Sunday, January 16, 2011
Damon Galgut achieved a new level of fame last year when In a Strange Room made it onto the Man Booker Prize shortlist. But he had been there before, a few years back, with a very fine book called The Good Doctor. Neither of these books won the prize, which seems a shame, as they are two of the most fascinating, readable literary novels I've encountered. Both possess that quality that only the most special novels have where the reader feels enriched and, in some intangible way, changed by what they have read.
In a Strange Room is, at face value, three pieces of travel writing with only a shared narrator as a common thread. Galgut himself appears to be that narrator, though he makes it clear that this is really a work of fictionalised autobiography fairly early on:
"He sits on the edge of a raised stone floor and stares out unseeingly into the hills around him and now he is thinking of things that happened in the past. Looking back at him through time, I remember him remembering, and I am more present in the scene than he was. But memory has its own distances, in part he is me entirely, in part he is a stranger I am watching."
Throughout the book Galgut moves between referring to the protagonist in the third person (for the most part) and the first person. Surprisingly, this is never confusing to the reader. It simply reads as a way of distinguishing the polished narrative of his experience from the sketchier parts of the story. Thus, when the narrator is at his most confused and emotional vulnerable we are more likely to see 'I'. Whilst the three pieces are ostensibly unconnected, there is an increase in intensity throughout each, which then carries through to the next, culminating in some emotionally coruscating scenes in the final part, where the narrator cares for a manipulative, suicidal friend. Such devastating drama owes much to Galgut's precise, controlled prose. there are no pyrotechnics here, for he shares a talent with Cormac McCarthy and countryman JM Coetzee for employing a deliberately limited vocabulary to powerful effect.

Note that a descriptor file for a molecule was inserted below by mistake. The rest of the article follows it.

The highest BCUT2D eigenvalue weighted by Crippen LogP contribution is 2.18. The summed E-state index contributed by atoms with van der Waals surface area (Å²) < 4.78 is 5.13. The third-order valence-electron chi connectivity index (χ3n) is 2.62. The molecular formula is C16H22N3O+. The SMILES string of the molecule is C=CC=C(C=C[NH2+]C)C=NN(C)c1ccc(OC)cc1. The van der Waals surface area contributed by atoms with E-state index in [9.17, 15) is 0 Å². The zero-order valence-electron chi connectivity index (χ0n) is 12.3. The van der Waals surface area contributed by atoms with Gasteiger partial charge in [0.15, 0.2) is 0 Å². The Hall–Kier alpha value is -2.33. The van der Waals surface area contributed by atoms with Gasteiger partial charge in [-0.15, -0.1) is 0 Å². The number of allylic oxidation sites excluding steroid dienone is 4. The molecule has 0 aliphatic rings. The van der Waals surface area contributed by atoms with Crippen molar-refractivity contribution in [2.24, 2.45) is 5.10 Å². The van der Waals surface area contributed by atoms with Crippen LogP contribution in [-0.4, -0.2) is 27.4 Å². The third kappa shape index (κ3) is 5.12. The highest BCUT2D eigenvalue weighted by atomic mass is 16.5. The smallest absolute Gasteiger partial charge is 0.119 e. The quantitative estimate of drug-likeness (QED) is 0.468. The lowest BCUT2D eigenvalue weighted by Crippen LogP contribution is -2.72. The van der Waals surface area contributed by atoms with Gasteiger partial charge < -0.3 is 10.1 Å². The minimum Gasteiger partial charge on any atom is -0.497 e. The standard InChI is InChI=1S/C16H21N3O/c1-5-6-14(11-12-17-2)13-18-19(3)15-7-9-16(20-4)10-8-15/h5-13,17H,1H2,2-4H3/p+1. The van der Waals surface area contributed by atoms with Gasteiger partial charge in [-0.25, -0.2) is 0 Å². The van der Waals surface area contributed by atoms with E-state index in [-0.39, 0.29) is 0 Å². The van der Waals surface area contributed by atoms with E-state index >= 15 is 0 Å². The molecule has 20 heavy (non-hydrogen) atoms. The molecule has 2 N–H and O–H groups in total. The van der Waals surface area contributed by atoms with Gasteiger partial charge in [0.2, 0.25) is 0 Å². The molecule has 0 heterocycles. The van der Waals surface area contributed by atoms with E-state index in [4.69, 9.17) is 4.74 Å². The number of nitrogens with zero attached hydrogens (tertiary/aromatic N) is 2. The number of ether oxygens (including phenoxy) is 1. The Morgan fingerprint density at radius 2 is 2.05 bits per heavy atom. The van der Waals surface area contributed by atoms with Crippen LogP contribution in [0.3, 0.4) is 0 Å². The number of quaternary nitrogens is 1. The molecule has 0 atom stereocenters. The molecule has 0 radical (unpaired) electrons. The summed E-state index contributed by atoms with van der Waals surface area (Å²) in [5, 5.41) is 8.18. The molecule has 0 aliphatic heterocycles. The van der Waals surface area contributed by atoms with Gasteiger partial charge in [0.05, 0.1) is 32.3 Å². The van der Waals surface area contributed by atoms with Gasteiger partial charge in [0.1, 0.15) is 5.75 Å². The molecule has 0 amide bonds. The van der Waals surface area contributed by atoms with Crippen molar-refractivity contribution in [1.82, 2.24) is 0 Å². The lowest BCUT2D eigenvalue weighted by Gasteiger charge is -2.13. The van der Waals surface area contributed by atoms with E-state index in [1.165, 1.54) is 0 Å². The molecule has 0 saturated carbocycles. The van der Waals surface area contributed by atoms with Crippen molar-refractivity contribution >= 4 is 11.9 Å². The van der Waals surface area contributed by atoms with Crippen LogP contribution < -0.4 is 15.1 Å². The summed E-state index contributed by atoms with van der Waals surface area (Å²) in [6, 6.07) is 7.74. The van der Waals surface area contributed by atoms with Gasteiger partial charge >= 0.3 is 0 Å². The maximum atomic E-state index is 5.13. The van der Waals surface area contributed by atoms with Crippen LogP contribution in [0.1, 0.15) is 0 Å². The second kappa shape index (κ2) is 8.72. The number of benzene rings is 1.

Galgut has said that this book is about power, love, and guardianship, and how our relationships are defined by one or more of these elements. It is, and more. But for me his true triumph is capturing the disconnectedness of the traveller and the frustrations of thwarted love. Highly recommended.
Friday, January 7, 2011
"The snow in the mountains was melting and Bunny had been dead for several weeks before we came to understand the gravity of our situation."
It's all there in the opening line, really: Bunny is going to be killed, the killers (among them our narrator) may or may not get caught, the killers are still only concerned about themselves.
I read this book on the strength of some glowing recommendations and some ecstatic reviews on the back pag, so it was almost inevitably going to disappoint. It did, but only slightly. It starts promisingly, laying out over several hundred pages how it comes to pass that Richard Papen and his friends kill their college classmate, Bunny. This, for me, is where the true brilliance of the story lies, as Tartt paints Bunny as such an odious, parasitic creature that I found myself urging the other characters to kill him as soon as possible. Such feelings, growing as they do over several hours, are far more discomforting to an immersed reader than they are while watching a film, where "Kill that fucker!" is a much more transitory, forgettable reaction. Also notable was how familiar the pretensions and arrogance of the scholarly friends felt. I read the book using my old student card as a bookmark to remind me of how jumped up and obnoxious third-level education can make you.
It's after the death of Bunny that things start to lag a little. I believe Donna Tartt spent several years writing this book, and it shows - in both good and bad ways. The prose is of a lovely standard, and the characters mostly well-drawn, but the pacing of the drama is all over the place, zipping along at one moment and leaden and flabby the next. As such, some key events feel hurried, while some more peripheral moments feel hugely over-emphasised.Still, it's hard to imagine that there's a novelist out there who didn't overthink their debut novel to some degree, and far be it from me to denigrate what is a well-loved work, one that a lot of people feel is destined to enter the modern canon. Tartt shows a stunning coldness at times, and I find myself hoping that her third book, rumoured to be due next year, won't suffer the same consequences of an equally-lengthy gestation period.